Here is the last photo of Landes of Beresheet Moon from Israel before the crash – Brinkwire



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The Beresheet, Israel's first lunar landing, sent back its last photo that revealed the crater-covered lunar soil before falling to the surface of the moon.

The robotic Beresheet is the first Israeli spacecraft to travel beyond Earth's orbit and was Moon's first lander with private funding. Its name was derived from "Beraishit" or "Genesis", which translates to "In The Beginning". Lander Moon made a short historical touchdown on April 11, but fell into lunar dirt, resulting in the interruption of communication.

"We had a failure in the spacecraft; we unfortunately can not land successfully, "said Opher Doron, general manager of Israel Aerospace Industries (IAI). "It's a tremendous achievement so far."

IAI is the company that collaborates with SpaceIL, an Israeli non-profit organization, behind the Baresheet mission.

After the spacecraft's end, SpaceIL released an image of the last moment of Beresheet before colliding with what would be its final resting place.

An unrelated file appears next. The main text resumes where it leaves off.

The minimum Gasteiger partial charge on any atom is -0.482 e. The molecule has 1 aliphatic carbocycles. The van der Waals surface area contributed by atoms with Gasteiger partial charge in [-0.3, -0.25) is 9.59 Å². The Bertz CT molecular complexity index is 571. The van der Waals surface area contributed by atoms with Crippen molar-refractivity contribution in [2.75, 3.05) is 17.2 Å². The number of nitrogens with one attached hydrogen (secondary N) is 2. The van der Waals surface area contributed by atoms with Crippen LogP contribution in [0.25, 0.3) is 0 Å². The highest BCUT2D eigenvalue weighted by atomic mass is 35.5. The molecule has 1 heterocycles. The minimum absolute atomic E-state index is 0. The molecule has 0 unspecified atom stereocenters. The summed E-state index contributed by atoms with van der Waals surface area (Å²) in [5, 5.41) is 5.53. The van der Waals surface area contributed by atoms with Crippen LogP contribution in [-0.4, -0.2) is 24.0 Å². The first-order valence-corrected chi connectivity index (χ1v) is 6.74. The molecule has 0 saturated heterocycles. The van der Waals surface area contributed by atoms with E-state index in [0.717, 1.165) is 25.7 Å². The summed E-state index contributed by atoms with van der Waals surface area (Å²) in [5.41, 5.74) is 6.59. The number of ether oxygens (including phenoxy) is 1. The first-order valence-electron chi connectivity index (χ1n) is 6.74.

"This is the last photo that Beresheet did, at a distance of 15 kilometers [9.3 miles] of the surface of the moon, "wrote the SpaceIL team in a Twitter post.

Despite the unsuccessful landing, Israel made history the seventh nation to place a space probe in the orbit of the Moon. For registration, the Soviet Union, the United States and China are the only nations that have managed to make a soft lunar landing. But all are funded by the government, and Baresheet was the first privately funded spacecraft to reach such an effort.

SpaceIL's dream does not end after Beresheet's failed attempt to land on the lunar surface. Two days after the crash, SpaceIL announced that it is already planning a second attempt with Beresheet-2.

"If at first you fail, try again," said Prime Minister Benjamin Netanyahu, who attended Beresheet's attempt to enter the SpaceIL control center in Yehud, Israel.

The Beresheet is a result of the Google X award granted to SpaceIL. The company donated $ 30 million in hopes of inspiring scientists to create low-cost methods of space exploration.

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